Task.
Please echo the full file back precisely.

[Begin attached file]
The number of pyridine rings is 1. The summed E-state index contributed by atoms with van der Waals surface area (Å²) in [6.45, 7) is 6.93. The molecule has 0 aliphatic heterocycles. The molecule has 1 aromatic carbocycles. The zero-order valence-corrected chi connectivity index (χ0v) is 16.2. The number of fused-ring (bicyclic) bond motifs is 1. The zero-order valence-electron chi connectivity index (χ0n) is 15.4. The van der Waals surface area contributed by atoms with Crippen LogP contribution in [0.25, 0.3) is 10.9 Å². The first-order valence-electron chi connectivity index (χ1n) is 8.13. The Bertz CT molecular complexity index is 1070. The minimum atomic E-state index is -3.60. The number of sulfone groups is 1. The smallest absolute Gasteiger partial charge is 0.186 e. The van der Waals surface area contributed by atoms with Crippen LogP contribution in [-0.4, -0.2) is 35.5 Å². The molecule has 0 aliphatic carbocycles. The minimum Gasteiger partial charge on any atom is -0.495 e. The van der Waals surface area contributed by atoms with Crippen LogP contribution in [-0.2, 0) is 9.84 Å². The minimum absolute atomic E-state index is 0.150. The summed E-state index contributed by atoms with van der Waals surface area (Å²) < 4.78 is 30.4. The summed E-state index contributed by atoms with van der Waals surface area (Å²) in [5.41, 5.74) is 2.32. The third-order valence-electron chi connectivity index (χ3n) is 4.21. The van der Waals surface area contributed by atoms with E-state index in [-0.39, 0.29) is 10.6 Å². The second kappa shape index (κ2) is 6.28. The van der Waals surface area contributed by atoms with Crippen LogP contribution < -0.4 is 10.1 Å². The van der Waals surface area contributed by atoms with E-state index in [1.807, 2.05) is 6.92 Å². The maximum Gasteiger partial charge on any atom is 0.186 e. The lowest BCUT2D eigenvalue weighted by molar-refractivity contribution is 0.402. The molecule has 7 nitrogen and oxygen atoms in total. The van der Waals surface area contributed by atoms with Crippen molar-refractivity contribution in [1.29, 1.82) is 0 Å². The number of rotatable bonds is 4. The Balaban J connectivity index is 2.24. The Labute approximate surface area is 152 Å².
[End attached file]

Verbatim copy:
The number of pyridine rings is 1. The summed E-state index contributed by atoms with van der Waals surface area (Å²) in [6.45, 7) is 6.93. The molecule has 0 aliphatic heterocycles. The molecule has 1 aromatic carbocycles. The zero-order valence-corrected chi connectivity index (χ0v) is 16.2. The number of fused-ring (bicyclic) bond motifs is 1. The zero-order valence-electron chi connectivity index (χ0n) is 15.4. The van der Waals surface area contributed by atoms with Crippen LogP contribution in [0.25, 0.3) is 10.9 Å². The first-order valence-electron chi connectivity index (χ1n) is 8.13. The Bertz CT molecular complexity index is 1070. The minimum atomic E-state index is -3.60. The number of sulfone groups is 1. The smallest absolute Gasteiger partial charge is 0.186 e. The van der Waals surface area contributed by atoms with Crippen LogP contribution in [-0.4, -0.2) is 35.5 Å². The molecule has 0 aliphatic carbocycles. The minimum Gasteiger partial charge on any atom is -0.495 e. The van der Waals surface area contributed by atoms with Crippen LogP contribution in [-0.2, 0) is 9.84 Å². The minimum absolute atomic E-state index is 0.150. The summed E-state index contributed by atoms with van der Waals surface area (Å²) < 4.78 is 30.4. The summed E-state index contributed by atoms with van der Waals surface area (Å²) in [5.41, 5.74) is 2.32. The third-order valence-electron chi connectivity index (χ3n) is 4.21. The van der Waals surface area contributed by atoms with E-state index in [-0.39, 0.29) is 10.6 Å². The second kappa shape index (κ2) is 6.28. The van der Waals surface area contributed by atoms with Crippen LogP contribution < -0.4 is 10.1 Å². The van der Waals surface area contributed by atoms with E-state index in [1.807, 2.05) is 6.92 Å². The maximum Gasteiger partial charge on any atom is 0.186 e. The lowest BCUT2D eigenvalue weighted by molar-refractivity contribution is 0.402. The molecule has 7 nitrogen and oxygen atoms in total. The van der Waals surface area contributed by atoms with Crippen molar-refractivity contribution in [1.29, 1.82) is 0 Å². The number of rotatable bonds is 4. The Balaban J connectivity index is 2.24. The Labute approximate surface area is 152 Å².